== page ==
The first encore began with Westerberg playing an acoustic guitar by himself and singing “Skyway.” When the rest of the band returned, they tossed on personalized jerseys from the St. Paul Saints, the baseball team that plays in Midway Stadium. Westerberg joked about how silly it was. Then came two of the Replacements’ greatest songs, “Left of the Dial” and “Alex Chilton.”


The loud applause coaxed the band back for a second encore, with the song “Unsatisfied.” It looked like the band was ready to play one more song — probably “I.O.U.,” which was written on the set list sitting on the stage — but Westerberg was ready to call it a night. He went over to Stinson again and pulled him into a bear hug before leaving the stage. Stinson threw his bass across the stage, and a roadie grabbed it as the band departed.

This was the last event that will be held at Midway Stadium, which is scheduled for demolition. A few fans grabbed chunks of grass from the ground and took them out of the ballpark as souvenirs. This was the biggest concert the Replacements have ever played in Minneapolis-St. Paul. Who knows if they’ll ever play there again? Whatever. At least, on this one glorious night, it felt like the Replacements were the world’s greatest rock band.


Favorite Thing
Takin’ a Ride
I’m in Trouble
Don’t Ask Why
I’ll Be You
Waitress in the Sky
Tommy Got His Tonsils Out (with Jimi Hendrix’s Third Stone From the Sun)
Take Me Down to the Hospital
I Want You Back (Jackson 5 cover)
Going to New York (Jimmy Reed cover, with Tony Glover)
Color Me Impressed
Nowhere Is My Home
If Only You Were Lonely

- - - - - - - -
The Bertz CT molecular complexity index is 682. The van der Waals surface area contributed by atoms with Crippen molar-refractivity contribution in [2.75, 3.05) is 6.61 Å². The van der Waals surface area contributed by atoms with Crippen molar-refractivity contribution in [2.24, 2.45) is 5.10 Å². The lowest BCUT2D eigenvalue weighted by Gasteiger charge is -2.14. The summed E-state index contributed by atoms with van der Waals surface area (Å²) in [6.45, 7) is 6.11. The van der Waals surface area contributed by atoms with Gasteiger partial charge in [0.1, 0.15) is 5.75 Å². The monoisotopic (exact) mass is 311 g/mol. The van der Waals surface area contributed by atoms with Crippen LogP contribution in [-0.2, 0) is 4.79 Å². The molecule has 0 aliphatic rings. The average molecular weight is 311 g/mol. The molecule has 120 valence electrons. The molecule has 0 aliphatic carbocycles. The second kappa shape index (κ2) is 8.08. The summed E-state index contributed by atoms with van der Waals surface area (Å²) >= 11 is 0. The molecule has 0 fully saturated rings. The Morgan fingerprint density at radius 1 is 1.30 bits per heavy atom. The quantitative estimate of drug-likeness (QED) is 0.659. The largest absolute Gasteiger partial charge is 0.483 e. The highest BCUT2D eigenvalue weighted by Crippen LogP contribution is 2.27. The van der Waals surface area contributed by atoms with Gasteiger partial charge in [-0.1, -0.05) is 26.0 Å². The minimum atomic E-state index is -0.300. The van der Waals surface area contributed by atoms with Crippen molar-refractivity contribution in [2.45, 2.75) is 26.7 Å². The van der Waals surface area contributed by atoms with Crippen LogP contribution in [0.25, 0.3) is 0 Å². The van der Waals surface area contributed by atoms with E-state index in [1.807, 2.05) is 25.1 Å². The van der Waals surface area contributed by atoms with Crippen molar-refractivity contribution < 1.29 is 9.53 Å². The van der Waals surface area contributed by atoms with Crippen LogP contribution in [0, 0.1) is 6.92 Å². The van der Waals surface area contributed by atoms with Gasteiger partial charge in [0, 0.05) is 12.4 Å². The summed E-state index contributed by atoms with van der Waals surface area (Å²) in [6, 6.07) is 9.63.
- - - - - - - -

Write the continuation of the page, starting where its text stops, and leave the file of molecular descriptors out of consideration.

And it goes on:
Achin’ to Be
Kiss Me on the Bus
I Will Dare
Love You Till Friday / Maybelline (Chuck Berry cover)
Merry Go Round
I Won’t
Borstal Breakout (Sham 69 cover)
Swingin’ Party
Love You in the Fall
Can’t Hardly Wait
I Don’t Know / Buck Hill
Bastards of Young

Left of the Dial
Alex Chilton


Riot Fest Recap

I’ve never been in a riot
I’ve never been in a fight
I’ve never been in anything
That turns out right
— Mekons, “Never Been in a Riot”

The only thing I saw at Riot Fest that came close to an actual riot was the young guys slam dancing amid the middle-aged Replacements fans on Sunday night. Or maybe the squeals of delight and grasping arms of all those teenage girls and 20ish women who’d thronged a barricade to watch the young men of the pop-punk band All Time Low might qualify as quasi-riotous.

Riot or not, which I wrote about earlier). But Riot Fest featured plenty of other noteworthy bands, including a number of iconic punk, post-punk and new wave acts who have been playing since the 1990s, ’80s or even the ’70s.

Joan Jett
Joan Jett

Joan Jett & the Blackhearts were the high point on Friday; even their new songs sounded good, though the crowd clearly wanted to hear the old hits, which Jett and her band delivered in style. The other bands that I caught on Friday — Screeching Weasel, Bad Religion, GWAR and Danzig — didn’t interest me as much, but I was impressed by Bad Religion’s ferocity. I stayed out of the way when GWAR began spraying fake blood at the crowd. See more photos from Day 1.


Saturday was filled with strong sets by “oldies” acts including an intense early-afternoon performance by X.

Dinosaur Jr.
Dinosaur Jr.

Dinosaur Jr. jammed out in the afternoon sun, closing its set with a great cover of the Cure’s “Just Like Heaven.”

Guided By Voices
Guided By Voices

Guided By Voices’ Robert Pollard looked tipsy as he came onstage, quickly chugging down some whisky, but as soon as the band started playing, he was kicking up his leg and twirling his microphone cord in classic GBV style.

Former members of the punk band Black Flag announced, “This is not Black Flag — this is Flag” … and then proceeded to play a bunch of Black Flag songs, prompting youngsters to crowd-surf.


Led by a warlock-outfit-wearing Debbie Harry, Blondie inspired some swooning by the band’s longtime fans. The old hits sounded good, even if the newer tunes and deeper cuts were less distinguished.

Public Enemy
Public Enemy

Public Enemy gave one of the weekend’s most galvanizing performances, with Chuck D and Flavor Flav jumping in tandem to the group’s political hip-hop anthems. (The area near the stage was so jampacked that I found myself caught in a dangerous crush of people when we photographers had to leave the photo pit.)